After the first genuine flop in the live-action Star Wars universe (thanks to some excessive spending), three new movies enter the marketplace this weekend. None of them are expected to make much of an impression.
Action Point (Paramount)
The biggest thing going for the Johnny Knoxville-starring Action Point is that it’s basically a Jackass movie. The biggest thing going against Action Point is that it actually isn’t a Jackass movie. The movie, which cost a modest $19 million to produce – along with the $10m-costing Book Club and $17m-costing A Quiet Place, Paramount’s playing budgets rather smartly lately – follows Knoxville’s daredevil character operating a roadside theme park. Real stunts and hilarity from human injury ensues.
One wonders why Paramount didn’t just gather the Jackass crew, give them money to build a danger theme park, set a few cameras on them and let ’em go crazy instead of attaching a narrative to all of this, but we’re here now. There aren’t any reviews for Action Point yet and it’s doubtful reviews are going to make a lick of difference – this isn’t a critics’ movie. Regarding box office, Knoxville’s been decently lucrative in these “watch me hurt myself for shits and giggles” roles, with the last major one, 2013’s Jackass Presents: Bad Grandpa, grossing $102m domestically off a $32.06m debut. Aside from that, Knoxville’s not much of a draw.
According to BoxOffice Pro, Action Point’s social media trends are on par with 2016’s Popstar: Never Stop Never Stopping, a flop that opened to $4.7m on its way to $9.64m, which isn’t a terrific position to be in. Action Point’s premise is more accessible and less niche, however, so I think walk up business will be a bit stronger. More so if it successfully taps into the Jackass fanbase. Still, it’d be surprising if those broke out, given Paramount’s releasing the film in a surprisingly low ~2,000 venues (not anticipating much, perhaps?).
Prediction: $8 million, #5 rank
Adrift follows the true story of a couple (played by Shailene Woodley and Sam Claflin) sailing into a devastating hurricane and becoming stranded in the Pacific, having to find a way to civilization sans any useful knickknacks like navigation or communication tools.
Adrift’s release date and leading man immediately calls to mind 2016’s Me Before You, a fellow June romance which also starred Claflin and made $56.25m off a $18.72m opening. Whereas Me Before You was an adaptation of a popular book, Adrift has the benefit of the “true story” hook. Woodley and Claflin aren’t necessarily draws, but they’ve both been a part of some notable hits; Woodley led the (eventually ill-fated) Divergent movies and 2014’s The Fault in Our Stars ($124.87m), Claflin was a supporting player in the Hunger Games sequels.
Good reviews can boost a film like this, but we’ve yet to see any (slightly concerning), so that’s up in the air. You can also draw some strong parallels between Adrift and last autumn’s The Mountain Between Us – both movies cost $35m to produce and both movies are romantic survival dramas about braving natural elements. Downside is that Mountain Between Us didn’t move any mountains at all, opening to $10.55m on its way to $30.35m domestically, and it starred familiar faces Kate Winslet and Idris Elba.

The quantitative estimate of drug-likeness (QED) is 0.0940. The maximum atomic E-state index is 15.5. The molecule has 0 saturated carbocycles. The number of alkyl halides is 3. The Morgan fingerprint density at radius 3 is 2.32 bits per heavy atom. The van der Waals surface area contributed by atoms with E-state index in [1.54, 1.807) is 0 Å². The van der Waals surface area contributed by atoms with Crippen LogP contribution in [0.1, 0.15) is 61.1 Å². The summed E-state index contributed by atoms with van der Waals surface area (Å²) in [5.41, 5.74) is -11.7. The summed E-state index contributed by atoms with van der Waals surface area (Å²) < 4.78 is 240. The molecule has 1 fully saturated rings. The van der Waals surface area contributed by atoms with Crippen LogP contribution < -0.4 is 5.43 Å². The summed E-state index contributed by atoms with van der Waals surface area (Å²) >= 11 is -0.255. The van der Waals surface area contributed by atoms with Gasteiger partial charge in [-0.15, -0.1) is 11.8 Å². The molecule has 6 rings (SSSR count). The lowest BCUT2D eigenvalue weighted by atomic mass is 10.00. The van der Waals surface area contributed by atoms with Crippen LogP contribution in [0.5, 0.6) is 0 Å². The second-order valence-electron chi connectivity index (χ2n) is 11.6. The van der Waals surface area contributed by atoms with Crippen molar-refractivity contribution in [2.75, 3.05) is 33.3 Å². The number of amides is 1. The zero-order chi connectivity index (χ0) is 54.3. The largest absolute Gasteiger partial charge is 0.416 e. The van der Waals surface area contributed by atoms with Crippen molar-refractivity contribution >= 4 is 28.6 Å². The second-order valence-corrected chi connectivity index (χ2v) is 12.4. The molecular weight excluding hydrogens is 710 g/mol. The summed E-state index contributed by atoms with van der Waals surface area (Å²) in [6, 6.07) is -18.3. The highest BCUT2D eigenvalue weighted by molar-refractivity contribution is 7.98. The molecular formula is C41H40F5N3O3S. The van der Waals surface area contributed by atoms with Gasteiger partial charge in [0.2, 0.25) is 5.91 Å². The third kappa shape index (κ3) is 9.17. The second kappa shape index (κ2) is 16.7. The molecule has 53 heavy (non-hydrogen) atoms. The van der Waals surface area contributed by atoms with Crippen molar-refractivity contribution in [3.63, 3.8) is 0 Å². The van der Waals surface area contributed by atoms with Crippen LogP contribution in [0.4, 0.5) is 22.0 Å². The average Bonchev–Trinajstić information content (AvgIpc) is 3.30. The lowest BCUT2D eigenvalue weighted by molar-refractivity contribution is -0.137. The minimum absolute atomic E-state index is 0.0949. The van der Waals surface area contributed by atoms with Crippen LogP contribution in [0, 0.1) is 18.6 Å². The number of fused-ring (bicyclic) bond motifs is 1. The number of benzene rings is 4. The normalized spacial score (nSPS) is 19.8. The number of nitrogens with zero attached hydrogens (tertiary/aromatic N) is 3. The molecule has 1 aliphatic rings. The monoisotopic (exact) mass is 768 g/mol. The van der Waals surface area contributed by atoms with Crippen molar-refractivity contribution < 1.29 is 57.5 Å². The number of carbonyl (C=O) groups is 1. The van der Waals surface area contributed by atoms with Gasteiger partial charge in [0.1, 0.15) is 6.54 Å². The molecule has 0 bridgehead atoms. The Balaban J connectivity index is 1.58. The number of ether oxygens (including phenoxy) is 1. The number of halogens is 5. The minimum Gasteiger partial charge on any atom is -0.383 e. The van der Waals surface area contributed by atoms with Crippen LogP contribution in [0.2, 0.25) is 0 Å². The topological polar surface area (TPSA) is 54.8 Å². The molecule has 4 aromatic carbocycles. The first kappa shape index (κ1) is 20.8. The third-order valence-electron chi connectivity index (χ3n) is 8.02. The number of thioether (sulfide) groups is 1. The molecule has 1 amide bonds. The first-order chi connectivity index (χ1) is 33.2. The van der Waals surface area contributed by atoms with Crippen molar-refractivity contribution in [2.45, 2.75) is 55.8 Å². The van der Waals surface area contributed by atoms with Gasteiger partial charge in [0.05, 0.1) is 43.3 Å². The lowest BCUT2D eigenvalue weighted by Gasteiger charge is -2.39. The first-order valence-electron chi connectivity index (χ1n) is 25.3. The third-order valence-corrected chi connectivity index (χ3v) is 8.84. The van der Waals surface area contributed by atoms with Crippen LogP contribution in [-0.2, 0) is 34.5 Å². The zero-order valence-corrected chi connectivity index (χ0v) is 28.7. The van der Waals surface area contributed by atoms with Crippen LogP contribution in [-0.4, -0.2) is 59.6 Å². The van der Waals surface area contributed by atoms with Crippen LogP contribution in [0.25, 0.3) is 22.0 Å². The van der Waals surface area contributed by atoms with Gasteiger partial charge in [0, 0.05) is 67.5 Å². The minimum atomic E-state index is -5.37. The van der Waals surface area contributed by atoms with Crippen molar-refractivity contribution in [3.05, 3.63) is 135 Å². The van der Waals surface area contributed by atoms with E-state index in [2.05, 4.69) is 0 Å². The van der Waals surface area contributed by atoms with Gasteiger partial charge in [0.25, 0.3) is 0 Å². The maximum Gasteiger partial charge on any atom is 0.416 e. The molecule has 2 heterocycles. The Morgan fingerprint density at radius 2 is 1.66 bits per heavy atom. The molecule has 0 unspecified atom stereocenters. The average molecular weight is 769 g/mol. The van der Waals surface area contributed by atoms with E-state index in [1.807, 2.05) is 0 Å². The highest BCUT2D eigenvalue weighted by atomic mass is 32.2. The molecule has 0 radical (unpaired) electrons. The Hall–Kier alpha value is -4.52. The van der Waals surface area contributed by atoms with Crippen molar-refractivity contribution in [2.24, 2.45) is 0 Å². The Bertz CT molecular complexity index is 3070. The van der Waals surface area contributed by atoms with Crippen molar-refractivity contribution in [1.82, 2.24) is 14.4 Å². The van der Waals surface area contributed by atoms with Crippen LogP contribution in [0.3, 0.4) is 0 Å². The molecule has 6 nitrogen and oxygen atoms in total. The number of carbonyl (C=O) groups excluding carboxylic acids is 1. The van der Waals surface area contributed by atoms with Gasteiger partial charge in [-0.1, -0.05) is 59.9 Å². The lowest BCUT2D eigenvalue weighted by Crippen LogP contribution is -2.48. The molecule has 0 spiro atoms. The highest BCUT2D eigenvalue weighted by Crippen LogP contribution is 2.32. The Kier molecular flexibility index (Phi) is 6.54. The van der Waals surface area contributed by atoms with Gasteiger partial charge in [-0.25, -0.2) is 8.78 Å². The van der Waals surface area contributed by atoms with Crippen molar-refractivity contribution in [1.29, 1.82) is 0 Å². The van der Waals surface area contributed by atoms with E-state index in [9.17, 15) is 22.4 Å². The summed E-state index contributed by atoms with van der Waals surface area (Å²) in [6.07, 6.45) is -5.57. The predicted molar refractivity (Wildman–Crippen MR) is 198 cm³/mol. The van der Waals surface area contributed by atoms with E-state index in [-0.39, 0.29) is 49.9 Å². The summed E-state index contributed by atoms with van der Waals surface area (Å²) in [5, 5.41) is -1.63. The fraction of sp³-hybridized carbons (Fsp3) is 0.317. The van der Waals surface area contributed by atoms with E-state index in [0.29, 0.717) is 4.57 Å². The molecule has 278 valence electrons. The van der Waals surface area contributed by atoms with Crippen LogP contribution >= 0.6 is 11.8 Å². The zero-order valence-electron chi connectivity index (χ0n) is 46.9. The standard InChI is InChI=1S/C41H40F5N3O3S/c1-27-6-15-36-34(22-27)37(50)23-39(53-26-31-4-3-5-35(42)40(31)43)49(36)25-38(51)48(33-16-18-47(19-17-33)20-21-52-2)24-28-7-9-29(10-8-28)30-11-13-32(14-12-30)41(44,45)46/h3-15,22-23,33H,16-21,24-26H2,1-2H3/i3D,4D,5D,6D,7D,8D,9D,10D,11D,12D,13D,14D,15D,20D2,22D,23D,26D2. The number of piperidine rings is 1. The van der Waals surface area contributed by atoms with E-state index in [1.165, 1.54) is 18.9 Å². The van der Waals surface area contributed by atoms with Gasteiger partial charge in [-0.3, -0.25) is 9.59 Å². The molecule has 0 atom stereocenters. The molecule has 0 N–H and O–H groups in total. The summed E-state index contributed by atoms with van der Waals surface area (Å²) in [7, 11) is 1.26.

STX is distributing Adrift and they haven’t had a slew of hits (they also don’t have the resources of a major film studio), but Adrift could do okay, lest critics tear it apart.
Prediction: $11 million, #3 rank
Upgrade (BH Tilt)
Upgrade is the latest film from BH Tilt, a distribution unit for Blumhouse Productions that specializes in minimal marketing and releasing in theatres that over-index on whatever film’s respective genre. Which is to say these movies don’t make a whole lot.
Anyway, Upgrade follows a dude (Logan Marshall-Green, aka the poor man’s Tom Hardy) in a tech-controlled future who’s implanted with a sentient computer chip named Stem. Upgrade’s trailers make it look like a good time, if you’re into R-rated action-comedy-horror-whatever, and the film has a swell 84% score on Rotten Tomatoes (avg. critic score being 6.9/10 from ~20 reviews as of this writing). Despite that, Upgrade’s kind of a nobody in the marketplace. The trailer above has notched just over 400,000 views and BH Tilt won’t go on any sort of marketing blitz, I reckon.
Upgrade has all the makings of a cult film (and rightfully so, if reviews are accurate), but with an estimated 1,400 theatre count and bearing in mind BH Tilt’s highest-grossing tilt is 2016’s The Darkness ($4.95m opening/$10.75m total), it doesn’t have the makings of a box office hit. Not that it was really expected to anyway.
Prediction: $3 million, #8 rank
1. Solo: A Star Wars Story (Disney) – $33.8 million (-60%), $153.9m cume 2. Deadpool 2 (Fox) – $21.7 million (-50%), $254.1m cume 4. Avengers: Infinity War (Disney) – $10.4 million (-40%), $642.4m cume 6. Book Club (Paramount) – $7.1 million (-35%), $46.5m cume 7. Life of the Party (Warner Bros.) – $3.2 million (-40%), $45.9m cume 9. Breaking In (Universal) – $2.1 million (-50%), $40.6m cume 10. Show Dogs (Global Road) – $2 million (-40%), $15.3m cume